I gotta admit, I didn’t think Japanese policymakers had it in them to do what they did yesterday!
- It will expand its asset-buying program by another 10 trillion JPY to bring its total to 80 trillion JPY.
- It will extend its deadline for asset purchases from June 2013 to December 2013.
- It will remove its minimum bidding yield (currently at 0.1%) for purchases of government and corporate bonds.
What are its reasons for doing so? The same as usual!
Low growth in the homeland (some say the Japanese economy may contract this quarter), coupled with external threats (such as its territorial dispute with its largest export market), was one of the issues that pushed the BOJ to act so soon.
Oddly enough, the move even caught Japan’s finance minister, Jun Azumi, off guard. He claims the BOJ acted more aggressively than he had expected. But was it enough to impress the markets? Well, apparently not!
True, the minute word got out that the BOJ would be boosting its stimulus program, the yen weakened sharply. But the sell-off didn’t last as the yen came under strong buying pressure within a matter of hours.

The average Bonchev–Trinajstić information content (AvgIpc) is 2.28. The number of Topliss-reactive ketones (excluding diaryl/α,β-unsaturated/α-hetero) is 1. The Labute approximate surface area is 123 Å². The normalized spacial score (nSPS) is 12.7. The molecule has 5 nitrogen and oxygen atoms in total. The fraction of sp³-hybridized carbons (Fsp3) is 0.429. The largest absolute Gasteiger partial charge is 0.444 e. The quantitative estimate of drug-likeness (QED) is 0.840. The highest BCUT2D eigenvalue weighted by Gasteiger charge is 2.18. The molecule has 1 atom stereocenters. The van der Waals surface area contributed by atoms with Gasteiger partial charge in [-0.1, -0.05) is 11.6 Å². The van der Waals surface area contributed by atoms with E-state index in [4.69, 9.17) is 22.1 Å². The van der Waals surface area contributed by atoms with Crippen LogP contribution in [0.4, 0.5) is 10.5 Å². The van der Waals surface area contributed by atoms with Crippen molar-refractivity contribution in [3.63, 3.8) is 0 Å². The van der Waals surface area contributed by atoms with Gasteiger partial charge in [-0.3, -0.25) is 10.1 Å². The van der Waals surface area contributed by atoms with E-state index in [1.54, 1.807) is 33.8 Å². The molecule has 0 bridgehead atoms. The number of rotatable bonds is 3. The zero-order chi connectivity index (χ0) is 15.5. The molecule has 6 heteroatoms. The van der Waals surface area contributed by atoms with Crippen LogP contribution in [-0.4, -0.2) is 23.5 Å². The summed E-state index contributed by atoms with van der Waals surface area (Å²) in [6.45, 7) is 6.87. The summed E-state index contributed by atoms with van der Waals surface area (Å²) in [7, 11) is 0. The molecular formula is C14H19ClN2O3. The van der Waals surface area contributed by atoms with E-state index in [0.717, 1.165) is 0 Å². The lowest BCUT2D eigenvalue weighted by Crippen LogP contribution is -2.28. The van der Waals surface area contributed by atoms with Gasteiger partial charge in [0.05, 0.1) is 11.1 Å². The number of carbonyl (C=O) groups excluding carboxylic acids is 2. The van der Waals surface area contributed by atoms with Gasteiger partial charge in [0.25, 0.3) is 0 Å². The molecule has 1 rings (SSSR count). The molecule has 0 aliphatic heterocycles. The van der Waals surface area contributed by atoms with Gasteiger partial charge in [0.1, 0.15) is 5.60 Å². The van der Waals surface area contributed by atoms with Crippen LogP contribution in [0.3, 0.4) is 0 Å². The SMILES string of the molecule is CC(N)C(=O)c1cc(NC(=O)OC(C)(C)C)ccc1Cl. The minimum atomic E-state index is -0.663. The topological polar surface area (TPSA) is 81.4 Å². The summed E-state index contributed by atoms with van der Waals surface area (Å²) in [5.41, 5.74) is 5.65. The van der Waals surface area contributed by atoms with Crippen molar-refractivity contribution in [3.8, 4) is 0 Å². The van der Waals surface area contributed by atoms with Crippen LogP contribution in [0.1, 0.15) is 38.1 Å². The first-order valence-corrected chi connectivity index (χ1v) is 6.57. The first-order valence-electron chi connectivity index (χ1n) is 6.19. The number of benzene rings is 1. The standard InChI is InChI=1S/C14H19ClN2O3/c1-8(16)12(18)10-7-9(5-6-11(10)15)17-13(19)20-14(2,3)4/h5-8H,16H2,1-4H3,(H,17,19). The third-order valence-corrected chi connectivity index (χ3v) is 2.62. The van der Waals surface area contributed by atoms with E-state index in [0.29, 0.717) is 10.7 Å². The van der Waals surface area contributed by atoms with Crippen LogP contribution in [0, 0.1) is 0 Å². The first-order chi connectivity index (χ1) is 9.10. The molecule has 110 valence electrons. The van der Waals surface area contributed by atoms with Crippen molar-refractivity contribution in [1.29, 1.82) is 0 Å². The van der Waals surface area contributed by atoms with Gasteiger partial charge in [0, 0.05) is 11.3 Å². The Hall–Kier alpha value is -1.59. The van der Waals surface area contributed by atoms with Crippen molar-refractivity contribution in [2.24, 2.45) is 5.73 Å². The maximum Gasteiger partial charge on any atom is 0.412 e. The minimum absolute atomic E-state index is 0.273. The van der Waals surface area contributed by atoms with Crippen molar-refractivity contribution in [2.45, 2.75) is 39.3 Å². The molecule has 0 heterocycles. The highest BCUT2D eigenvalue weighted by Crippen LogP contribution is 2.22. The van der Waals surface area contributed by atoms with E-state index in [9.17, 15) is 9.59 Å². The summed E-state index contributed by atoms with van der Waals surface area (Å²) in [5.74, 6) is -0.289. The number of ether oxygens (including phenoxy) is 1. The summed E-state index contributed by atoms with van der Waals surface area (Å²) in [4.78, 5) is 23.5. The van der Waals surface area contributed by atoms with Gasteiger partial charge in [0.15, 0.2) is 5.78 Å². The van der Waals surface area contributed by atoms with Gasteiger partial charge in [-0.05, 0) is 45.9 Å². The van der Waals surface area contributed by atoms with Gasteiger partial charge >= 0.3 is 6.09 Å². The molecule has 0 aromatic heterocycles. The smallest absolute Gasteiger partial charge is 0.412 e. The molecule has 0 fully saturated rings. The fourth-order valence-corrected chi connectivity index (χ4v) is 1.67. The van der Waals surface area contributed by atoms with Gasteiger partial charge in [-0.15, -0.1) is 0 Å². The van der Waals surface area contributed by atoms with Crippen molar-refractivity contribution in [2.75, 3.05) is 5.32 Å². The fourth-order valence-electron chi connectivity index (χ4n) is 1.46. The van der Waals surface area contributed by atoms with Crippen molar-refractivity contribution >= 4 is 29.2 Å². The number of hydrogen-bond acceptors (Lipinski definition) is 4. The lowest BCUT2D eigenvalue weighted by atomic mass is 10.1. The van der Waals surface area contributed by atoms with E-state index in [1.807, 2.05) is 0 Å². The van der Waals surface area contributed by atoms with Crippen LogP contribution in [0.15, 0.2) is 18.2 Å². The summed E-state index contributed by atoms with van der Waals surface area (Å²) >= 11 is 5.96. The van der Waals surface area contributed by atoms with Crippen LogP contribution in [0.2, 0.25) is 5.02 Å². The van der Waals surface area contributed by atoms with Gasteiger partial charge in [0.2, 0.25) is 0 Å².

Why was the yen able to erase its losses, you ask?
Although yesterday’s monetary policy announcement was one of the boldest ones we’ve had from the BOJ this year, its effect on the yen was limited because market participants already knew that the central bank was cooking up something big. If anything, investors were probably just surprised with the timing but weren’t completely blindsided by the decision.
Not to mention, the BOJ’s 10 trillion JPY increase in asset purchases pales in comparison to those of the Fed and the ECB. Remember that the Fed announced open-ended quantitative easing and the ECB said that it would buy euro zone government bonds in unlimited amounts should countries request for it.
What’s clear at the moment is that the BOJ is merely mirroring the moves of other major central banks. Sadly, it hasn’t been doing a convincing job.
In this not-so-old man’s humble opinion, Japanese central bankers could’ve done a better job in putting a stop to the yen’s rally. For instance, they could’ve removed the deadline on their asset purchases or they could’ve extended the maturities of government bonds to over three years.